All children under five in care in London should be sent a free book a month to boost their reading and prospects later in life, the Commons was being told today.
Well, that’ll get rid of a few more unsold Olympics tie-ins, I suppose…
Senior Labour MP John Healey urged Mayor Boris Johnson and his Labour challenger Ken Livingstone to back the Imagination Library scheme,already running in some parts of Britain.Mr Healey said it had significantly increased reading standards in his Rotherham constituency, where all under-fives – nearly 14,000 – are eligible. It has been running there since 2008 and those who take part outperform those who don’t by an average 6.6 per cent, he said.
Is that really a worthwhile investment? And can it be laid solely to the provision of these ‘free’ books? Or might there actually be other factors?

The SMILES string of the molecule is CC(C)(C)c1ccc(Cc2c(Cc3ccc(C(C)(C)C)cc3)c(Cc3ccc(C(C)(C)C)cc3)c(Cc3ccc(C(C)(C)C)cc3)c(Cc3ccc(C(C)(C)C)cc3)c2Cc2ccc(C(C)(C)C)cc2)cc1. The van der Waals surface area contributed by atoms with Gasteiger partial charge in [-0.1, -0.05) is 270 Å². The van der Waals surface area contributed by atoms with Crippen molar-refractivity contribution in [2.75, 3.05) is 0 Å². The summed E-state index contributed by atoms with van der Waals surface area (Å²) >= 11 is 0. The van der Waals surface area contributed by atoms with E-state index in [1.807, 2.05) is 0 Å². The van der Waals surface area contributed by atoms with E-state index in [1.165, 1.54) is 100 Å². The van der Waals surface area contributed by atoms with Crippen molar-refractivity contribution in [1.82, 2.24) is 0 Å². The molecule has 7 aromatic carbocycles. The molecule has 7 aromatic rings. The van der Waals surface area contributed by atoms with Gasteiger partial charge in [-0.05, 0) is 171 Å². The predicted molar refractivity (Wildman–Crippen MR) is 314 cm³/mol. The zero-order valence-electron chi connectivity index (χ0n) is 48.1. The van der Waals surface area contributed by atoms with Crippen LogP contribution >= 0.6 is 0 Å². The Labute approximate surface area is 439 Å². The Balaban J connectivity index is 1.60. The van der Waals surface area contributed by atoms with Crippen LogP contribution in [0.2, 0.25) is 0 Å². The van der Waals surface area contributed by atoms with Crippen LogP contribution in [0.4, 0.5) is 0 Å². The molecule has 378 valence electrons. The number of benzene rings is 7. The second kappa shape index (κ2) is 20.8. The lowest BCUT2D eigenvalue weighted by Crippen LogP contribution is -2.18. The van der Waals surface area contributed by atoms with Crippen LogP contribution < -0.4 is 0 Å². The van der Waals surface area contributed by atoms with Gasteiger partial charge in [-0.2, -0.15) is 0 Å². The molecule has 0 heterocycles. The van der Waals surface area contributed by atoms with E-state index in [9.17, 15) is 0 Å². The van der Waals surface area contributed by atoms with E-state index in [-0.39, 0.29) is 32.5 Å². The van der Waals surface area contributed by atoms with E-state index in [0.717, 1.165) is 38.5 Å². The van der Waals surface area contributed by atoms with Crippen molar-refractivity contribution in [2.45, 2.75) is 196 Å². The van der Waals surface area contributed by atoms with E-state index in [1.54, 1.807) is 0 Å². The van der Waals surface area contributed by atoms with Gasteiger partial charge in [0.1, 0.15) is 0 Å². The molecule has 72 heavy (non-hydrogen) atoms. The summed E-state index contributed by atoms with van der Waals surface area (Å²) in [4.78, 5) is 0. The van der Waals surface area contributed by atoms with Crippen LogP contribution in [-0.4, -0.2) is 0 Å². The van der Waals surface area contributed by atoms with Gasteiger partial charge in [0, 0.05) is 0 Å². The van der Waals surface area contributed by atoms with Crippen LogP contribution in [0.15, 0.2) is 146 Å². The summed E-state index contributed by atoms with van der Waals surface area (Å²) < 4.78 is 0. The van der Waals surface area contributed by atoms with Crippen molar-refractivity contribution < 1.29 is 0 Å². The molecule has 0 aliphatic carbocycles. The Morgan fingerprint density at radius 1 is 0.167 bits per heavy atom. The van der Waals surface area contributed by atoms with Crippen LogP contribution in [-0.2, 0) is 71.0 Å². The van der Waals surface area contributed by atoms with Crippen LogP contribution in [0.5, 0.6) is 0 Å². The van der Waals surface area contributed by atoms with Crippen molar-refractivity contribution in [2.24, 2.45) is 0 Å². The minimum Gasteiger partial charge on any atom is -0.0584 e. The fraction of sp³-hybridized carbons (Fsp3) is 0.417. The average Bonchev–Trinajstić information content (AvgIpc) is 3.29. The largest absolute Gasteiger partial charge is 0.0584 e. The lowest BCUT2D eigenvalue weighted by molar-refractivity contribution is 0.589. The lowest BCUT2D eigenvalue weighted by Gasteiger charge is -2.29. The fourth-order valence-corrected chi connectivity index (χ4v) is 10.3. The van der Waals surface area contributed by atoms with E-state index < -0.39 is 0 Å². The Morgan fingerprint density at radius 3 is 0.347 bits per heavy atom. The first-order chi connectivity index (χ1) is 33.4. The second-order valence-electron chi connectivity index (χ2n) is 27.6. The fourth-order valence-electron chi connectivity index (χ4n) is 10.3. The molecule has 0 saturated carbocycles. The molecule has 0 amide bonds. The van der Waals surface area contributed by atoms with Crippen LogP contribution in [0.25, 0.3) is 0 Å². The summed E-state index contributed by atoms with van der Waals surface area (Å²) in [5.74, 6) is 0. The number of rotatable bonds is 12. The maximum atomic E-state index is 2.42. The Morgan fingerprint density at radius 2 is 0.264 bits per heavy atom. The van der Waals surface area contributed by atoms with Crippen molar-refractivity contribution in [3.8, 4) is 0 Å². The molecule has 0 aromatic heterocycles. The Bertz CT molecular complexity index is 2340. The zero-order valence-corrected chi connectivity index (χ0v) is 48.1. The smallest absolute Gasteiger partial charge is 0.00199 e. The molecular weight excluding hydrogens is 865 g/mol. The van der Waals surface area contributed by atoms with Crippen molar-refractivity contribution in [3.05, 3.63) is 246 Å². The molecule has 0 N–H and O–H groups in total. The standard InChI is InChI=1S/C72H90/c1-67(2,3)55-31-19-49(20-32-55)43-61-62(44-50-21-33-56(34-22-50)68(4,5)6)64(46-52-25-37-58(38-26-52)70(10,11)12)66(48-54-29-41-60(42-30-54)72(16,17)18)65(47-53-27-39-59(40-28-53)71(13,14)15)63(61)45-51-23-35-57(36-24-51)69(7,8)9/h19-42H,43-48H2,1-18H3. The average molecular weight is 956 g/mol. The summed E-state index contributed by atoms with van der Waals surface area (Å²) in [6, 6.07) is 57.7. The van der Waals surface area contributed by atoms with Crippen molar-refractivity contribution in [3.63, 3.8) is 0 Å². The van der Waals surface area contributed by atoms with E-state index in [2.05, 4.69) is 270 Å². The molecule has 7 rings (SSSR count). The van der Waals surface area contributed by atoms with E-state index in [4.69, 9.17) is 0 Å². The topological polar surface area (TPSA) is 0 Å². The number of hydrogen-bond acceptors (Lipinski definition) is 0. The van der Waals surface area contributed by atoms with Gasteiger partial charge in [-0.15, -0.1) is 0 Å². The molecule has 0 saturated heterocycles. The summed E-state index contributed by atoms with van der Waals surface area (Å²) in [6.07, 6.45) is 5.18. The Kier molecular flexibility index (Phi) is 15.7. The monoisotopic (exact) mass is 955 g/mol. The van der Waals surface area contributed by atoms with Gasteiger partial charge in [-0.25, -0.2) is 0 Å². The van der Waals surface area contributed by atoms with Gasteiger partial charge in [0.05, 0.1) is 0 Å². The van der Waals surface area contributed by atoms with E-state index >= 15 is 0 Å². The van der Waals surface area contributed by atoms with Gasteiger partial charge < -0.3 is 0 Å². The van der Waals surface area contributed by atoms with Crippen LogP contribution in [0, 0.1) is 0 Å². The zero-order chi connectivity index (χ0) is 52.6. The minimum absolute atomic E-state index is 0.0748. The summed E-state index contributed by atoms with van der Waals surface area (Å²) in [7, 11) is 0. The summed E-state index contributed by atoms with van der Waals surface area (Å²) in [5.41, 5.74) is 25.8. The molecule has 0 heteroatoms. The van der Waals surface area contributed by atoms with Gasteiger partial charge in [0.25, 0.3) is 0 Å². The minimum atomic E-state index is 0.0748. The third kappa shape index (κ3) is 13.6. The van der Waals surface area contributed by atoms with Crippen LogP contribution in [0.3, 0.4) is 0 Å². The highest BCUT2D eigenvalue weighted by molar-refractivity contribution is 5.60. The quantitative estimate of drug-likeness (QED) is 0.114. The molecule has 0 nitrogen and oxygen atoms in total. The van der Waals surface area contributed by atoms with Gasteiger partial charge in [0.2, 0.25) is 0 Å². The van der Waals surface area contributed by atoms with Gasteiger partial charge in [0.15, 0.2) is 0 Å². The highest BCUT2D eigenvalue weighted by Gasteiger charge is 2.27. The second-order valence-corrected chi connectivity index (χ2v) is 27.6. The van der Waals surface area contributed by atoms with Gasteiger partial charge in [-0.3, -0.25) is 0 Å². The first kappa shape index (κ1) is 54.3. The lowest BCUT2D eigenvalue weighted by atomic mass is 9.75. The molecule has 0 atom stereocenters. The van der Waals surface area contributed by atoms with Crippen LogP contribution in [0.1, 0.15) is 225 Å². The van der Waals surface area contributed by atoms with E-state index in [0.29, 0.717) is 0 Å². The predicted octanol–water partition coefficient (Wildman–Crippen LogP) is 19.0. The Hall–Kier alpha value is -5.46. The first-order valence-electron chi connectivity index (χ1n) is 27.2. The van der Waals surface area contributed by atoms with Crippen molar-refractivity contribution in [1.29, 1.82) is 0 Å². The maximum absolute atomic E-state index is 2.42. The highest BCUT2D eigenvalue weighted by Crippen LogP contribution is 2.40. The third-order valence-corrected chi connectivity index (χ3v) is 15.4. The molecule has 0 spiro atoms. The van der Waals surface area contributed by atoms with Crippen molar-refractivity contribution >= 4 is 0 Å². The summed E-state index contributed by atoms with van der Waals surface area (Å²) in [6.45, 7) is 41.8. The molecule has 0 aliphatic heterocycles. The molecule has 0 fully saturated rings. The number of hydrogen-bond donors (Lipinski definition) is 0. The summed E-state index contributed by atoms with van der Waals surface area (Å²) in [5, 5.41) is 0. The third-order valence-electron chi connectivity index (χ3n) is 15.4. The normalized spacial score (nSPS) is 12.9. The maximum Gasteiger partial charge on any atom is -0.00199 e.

Before his Commons debate, Mr Healey said: “The Standard’s Get London Reading campaign is rightly and widely praised. But getting young kids to love reading often happens at home before school. Children in care can miss out. And once they fall behind, many never catch up again.” The scheme has already been rolled out on a smaller scale to Wigan, Luton and in Scotland.
So, how much does it cost?
He said it would cost £50,000 a year to provide books for 2,000 under-fives in care in London.
OK, well, it’s chickenfeed. But why should the taxpayer fund it?
Why doesn’t Mr Healey just ask publishing companies to donate remaindered children’s books, instead? Or would that not give the required level of political control over the content of those books, maybe?